I still had about 13 minutes of shooting time.
He looked like one of the big ones!
I wasted no time. I pulled up my gun, I took aim, and I fired.
I hit him in the lungs with my first shot. He bolted to my right and went into the thick underbrush. He wasn’t down yet. I could still hear him gasping,  gurgling and pacing. I was pretty sure I had mortally wounded him, but I worried it might take a bit before he expired.

John texted me, “Was that you?” I responded, “Yes.” He then called me and told me to stay put, and that he’d come in for me in about five minutes. He didn’t want me to try to get down with an injured bear nearby. I was okay with that, even though I wasn’t scared.

John headed in armed with his flashlight, his .44 magnum rifle as well as his bear cannon on his hip. As he rounded the bottom of the hill in the trail, he met a bear. The bear bolted and ran straight up the hill to my stand, then made a sharp left turn crashing out into the woods. I watched John’s light come up the trail. By then, it was dark.

img_20160902_223204396
I wouldn’t want those claws swiping at me!

About a minute later, he got to my stand. He thought the bear he had jumped was the one I shot…“No”, I said, “he’s still over there,” as I pointed right into the woods. He quickly climbed into the stand with me and sat down at my feet. Bears can be mean, and neither he nor I wanted to be mauled by a wounded bear. Most importantly, I didn’t want the bear’s death to linger. I wanted him to die sooner than later. He gave me his .44 rifle while I somehow put my gun behind me.

We shined our flashlights and tried to spot the bear with no luck. Since we could only hear it,  and not see it, John yelled, “Hey Bear!”

That’s all it took. The bear charged toward our lights out of the brush. John put a final shot into it with the canon. Then came the death moan. We waited to make sure the bear had died, and only then were we finally able to get out of the stand. There was no cheering, high fives or screams of conquer. I went over to see my bear. I thanked him for providing food for my family. The first thing I did was look to see where I had hit him. I was glad to see my shot had been a good one. I shot him in the lungs. He would have died, but it would have been slow if John hadn’t taken another shot.

img_20160902_212825979

We dragged the bear out of the woods and put him onto the four-wheeler. We then went to another part of the property of field dress him. He wasn’t as big as I thought, but still an adult male bear (boar). He was about 120-130 pounds, the average size of a Maine bear. I’m proud of my bear. No, he wasn’t one of the monsters coming in, but he’s a good healthy bear that’s going to feed my family well.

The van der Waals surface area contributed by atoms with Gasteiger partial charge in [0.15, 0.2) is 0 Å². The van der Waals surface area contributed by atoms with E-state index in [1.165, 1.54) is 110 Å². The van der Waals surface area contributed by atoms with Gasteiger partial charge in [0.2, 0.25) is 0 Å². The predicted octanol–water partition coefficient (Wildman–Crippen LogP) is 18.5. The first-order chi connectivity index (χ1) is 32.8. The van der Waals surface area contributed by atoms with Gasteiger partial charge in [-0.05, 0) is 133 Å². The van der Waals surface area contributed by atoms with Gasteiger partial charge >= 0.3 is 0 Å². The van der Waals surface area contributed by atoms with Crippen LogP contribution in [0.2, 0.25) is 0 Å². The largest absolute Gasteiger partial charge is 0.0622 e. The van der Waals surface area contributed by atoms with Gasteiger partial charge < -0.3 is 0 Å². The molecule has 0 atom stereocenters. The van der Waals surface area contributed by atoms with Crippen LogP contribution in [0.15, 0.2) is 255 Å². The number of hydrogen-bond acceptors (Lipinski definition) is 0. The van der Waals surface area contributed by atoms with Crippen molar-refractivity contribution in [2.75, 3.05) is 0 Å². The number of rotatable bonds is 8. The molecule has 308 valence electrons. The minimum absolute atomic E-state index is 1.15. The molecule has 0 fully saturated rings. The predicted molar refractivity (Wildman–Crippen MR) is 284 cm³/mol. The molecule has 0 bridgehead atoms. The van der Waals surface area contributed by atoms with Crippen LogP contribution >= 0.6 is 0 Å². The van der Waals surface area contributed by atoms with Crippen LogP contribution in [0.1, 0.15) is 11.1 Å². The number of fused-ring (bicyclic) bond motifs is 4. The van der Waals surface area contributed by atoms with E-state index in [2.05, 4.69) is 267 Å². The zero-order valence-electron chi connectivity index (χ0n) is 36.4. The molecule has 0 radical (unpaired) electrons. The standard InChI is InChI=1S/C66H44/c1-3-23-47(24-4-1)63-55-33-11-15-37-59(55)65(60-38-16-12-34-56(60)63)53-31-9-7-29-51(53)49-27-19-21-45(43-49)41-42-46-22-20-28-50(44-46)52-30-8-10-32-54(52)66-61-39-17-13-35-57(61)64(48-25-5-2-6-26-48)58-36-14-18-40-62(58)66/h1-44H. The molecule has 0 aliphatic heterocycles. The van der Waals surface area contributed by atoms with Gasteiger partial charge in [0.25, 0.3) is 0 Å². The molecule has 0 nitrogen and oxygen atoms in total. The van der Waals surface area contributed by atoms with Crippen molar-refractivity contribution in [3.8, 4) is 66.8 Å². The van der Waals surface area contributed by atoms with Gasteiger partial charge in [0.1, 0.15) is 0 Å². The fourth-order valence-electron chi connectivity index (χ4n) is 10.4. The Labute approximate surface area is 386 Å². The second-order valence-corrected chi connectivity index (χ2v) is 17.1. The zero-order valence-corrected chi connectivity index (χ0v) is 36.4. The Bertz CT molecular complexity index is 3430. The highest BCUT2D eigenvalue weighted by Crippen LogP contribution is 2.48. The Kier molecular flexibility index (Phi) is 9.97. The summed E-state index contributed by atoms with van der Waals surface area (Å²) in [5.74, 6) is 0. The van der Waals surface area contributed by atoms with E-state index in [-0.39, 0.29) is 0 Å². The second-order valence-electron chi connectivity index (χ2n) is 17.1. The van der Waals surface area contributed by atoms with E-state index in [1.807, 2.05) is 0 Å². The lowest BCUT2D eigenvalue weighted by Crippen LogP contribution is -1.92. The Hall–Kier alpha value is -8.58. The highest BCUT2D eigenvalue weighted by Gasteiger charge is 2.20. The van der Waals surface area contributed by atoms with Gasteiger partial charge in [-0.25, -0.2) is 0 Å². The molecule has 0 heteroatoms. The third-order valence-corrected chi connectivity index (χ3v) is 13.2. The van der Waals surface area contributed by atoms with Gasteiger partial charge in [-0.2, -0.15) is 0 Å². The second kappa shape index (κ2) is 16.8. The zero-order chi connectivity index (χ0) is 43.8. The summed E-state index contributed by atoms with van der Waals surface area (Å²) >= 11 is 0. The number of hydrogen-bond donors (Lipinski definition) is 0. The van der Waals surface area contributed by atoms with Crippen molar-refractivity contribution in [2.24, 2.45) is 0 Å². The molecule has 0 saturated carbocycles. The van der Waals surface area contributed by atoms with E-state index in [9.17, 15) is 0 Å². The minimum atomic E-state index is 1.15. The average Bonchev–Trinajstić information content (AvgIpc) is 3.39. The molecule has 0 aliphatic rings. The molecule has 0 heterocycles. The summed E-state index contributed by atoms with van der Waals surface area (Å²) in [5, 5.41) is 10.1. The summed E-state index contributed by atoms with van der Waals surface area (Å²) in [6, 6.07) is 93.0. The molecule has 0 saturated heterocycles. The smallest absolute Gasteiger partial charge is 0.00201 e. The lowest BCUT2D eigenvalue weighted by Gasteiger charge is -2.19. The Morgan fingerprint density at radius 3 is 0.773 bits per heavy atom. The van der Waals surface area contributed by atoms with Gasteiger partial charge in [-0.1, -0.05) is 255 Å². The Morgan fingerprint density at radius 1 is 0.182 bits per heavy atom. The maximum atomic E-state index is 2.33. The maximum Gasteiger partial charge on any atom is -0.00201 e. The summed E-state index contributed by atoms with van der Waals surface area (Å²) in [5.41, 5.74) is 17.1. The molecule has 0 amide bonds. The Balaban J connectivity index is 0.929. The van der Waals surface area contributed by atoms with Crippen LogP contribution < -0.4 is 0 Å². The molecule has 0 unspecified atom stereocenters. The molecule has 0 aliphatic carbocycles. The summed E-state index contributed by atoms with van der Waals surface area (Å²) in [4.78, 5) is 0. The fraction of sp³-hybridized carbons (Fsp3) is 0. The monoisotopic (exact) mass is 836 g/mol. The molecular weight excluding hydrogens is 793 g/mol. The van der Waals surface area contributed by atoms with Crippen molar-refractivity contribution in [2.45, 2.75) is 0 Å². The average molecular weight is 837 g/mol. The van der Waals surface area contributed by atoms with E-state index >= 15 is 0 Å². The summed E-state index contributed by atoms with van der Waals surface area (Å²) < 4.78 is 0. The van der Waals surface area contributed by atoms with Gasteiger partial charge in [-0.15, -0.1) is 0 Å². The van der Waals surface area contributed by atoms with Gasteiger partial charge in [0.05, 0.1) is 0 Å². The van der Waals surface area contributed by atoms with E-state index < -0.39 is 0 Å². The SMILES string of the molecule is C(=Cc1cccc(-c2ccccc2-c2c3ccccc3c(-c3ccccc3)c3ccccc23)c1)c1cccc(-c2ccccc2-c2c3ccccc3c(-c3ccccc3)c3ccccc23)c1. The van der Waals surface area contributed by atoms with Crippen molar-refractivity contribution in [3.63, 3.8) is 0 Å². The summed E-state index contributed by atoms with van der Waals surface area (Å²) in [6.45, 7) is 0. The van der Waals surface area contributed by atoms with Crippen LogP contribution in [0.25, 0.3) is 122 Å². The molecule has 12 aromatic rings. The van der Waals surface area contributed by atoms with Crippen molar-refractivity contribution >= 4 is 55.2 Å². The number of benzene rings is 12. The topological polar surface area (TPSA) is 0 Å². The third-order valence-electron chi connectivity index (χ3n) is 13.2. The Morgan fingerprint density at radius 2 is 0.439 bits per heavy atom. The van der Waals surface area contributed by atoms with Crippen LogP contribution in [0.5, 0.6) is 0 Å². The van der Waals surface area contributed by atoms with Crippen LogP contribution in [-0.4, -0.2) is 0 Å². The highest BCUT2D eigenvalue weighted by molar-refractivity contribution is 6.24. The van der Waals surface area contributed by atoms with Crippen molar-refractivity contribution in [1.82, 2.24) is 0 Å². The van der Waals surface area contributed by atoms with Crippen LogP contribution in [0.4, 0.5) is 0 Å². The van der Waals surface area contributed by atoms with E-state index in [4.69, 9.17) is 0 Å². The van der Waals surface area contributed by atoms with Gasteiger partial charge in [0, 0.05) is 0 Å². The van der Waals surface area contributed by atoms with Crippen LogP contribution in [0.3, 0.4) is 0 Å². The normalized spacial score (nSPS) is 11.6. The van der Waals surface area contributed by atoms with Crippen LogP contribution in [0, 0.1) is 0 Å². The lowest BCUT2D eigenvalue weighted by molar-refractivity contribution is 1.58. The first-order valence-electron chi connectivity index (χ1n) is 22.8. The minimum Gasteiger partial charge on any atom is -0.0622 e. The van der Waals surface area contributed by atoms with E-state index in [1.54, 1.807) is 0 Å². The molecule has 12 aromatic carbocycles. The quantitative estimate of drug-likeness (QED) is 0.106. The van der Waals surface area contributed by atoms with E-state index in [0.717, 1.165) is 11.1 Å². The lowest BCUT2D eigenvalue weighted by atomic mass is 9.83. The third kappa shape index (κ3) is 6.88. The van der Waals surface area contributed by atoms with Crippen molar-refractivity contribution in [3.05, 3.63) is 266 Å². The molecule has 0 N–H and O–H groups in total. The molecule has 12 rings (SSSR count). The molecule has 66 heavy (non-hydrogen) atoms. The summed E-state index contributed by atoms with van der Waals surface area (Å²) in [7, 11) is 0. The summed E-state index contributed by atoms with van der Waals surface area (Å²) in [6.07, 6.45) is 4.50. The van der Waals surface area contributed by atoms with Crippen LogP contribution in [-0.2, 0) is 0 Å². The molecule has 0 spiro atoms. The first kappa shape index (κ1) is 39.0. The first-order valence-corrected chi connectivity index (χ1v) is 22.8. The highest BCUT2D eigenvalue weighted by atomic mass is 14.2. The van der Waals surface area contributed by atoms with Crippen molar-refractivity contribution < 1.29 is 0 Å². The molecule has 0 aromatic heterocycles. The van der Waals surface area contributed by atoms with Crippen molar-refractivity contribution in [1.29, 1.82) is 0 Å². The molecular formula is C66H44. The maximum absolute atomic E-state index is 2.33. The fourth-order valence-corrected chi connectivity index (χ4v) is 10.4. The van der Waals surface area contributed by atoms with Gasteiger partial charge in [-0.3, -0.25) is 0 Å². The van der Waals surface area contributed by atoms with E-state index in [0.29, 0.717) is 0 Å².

We took him home and put him on ice since none of the tagging stations were open that late. In the morning, I tagged my bear at the local store and then did some quick poses for the camera. John tackled the skinning, and I took care of the meat. The bear meat will be much enjoyed part of our winter meals.

I’m proud my grandchildren also got to see their Momi’s bear. Mr. B. told me, “Good Job Momi”, and he wants to go bear hunting with me. Ms. Nat liked his soft furry bears ears and kept wanting to pet him. We talked about having a meal of bear roast at Momi and Paw Paw’s. It was pretty special showing the kids where our food comes from.

My bear is off to the taxidermist to be made into a mount. He’s really special and I want to remember this hunt. He’s not what some would call a trophy, but I do.

As happy as I was that I finally got a bear after three years of hunting, I couldn’t understand why my bear hadn’t died instantly. I pride myself in the fact that all of my animals die with one shot, and they die quickly. John explained to me that bear have tough coats and a lot of fat for a bullet to pass through…and bear just die a lot harder. Even though my gun works well for deer, we’re thinking it wasn’t enough for the bear. We’ve decided I need to use a bigger caliber gun for my next hunt; a moose hunt three weeks from now, and I want that moose down when I shoot.

This whole process has been a great learning experience for me–from lugging bait, checking cameras to shooting the bear, and the emotions that follow–the amount of work has been thoroughly enjoying to me. I’ve been able to do the entire process as Maine Guide would with John, my very best friend, and that in turn will help me in the future when I decide to guide other women.

img_20160903_093859015
Getting ready to go tag my bear, then get some “fancy” pics.

As for my quest for the Grand Slam, I’m half way there. I have my spring turkey and my bear. I still have to get a moose and a deer, and then I’ll be one of the few hunters who get to claim this accomplishment. There still will be no high fives or cheering, but just contentment that I’m representing all those women hunters by being a woman of the Maine outdoors, and knowing I can help provide great tasting game for my family to enjoy.

Wish me luck in September!